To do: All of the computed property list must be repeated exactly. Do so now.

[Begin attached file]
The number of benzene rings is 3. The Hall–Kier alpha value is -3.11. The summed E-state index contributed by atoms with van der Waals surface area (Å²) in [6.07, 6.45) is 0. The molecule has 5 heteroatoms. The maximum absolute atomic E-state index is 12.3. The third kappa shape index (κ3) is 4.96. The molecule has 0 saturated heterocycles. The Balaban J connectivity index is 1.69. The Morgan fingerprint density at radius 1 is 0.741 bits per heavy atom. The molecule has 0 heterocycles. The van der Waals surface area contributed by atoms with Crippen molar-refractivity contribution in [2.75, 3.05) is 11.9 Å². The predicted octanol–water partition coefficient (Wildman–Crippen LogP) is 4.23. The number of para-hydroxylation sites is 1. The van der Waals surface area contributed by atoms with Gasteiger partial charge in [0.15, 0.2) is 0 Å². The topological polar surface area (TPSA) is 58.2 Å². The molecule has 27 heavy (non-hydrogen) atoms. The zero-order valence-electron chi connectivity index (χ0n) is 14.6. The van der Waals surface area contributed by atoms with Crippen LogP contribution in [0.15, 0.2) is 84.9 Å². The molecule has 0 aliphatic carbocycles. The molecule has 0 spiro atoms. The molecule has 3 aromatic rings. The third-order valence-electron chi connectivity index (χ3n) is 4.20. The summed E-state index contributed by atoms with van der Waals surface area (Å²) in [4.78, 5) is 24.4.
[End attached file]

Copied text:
The number of benzene rings is 3. The Hall–Kier alpha value is -3.11. The summed E-state index contributed by atoms with van der Waals surface area (Å²) in [6.07, 6.45) is 0. The molecule has 5 heteroatoms. The maximum absolute atomic E-state index is 12.3. The third kappa shape index (κ3) is 4.96. The molecule has 0 saturated heterocycles. The Balaban J connectivity index is 1.69. The Morgan fingerprint density at radius 1 is 0.741 bits per heavy atom. The molecule has 0 heterocycles. The van der Waals surface area contributed by atoms with Crippen molar-refractivity contribution in [2.75, 3.05) is 11.9 Å². The predicted octanol–water partition coefficient (Wildman–Crippen LogP) is 4.23. The number of para-hydroxylation sites is 1. The van der Waals surface area contributed by atoms with Gasteiger partial charge in [0.15, 0.2) is 0 Å². The topological polar surface area (TPSA) is 58.2 Å². The molecule has 27 heavy (non-hydrogen) atoms. The zero-order valence-electron chi connectivity index (χ0n) is 14.6. The van der Waals surface area contributed by atoms with Crippen LogP contribution in [0.15, 0.2) is 84.9 Å². The molecule has 0 aliphatic carbocycles. The molecule has 0 spiro atoms. The molecule has 3 aromatic rings. The third-order valence-electron chi connectivity index (χ3n) is 4.20. The summed E-state index contributed by atoms with van der Waals surface area (Å²) in [4.78, 5) is 24.4.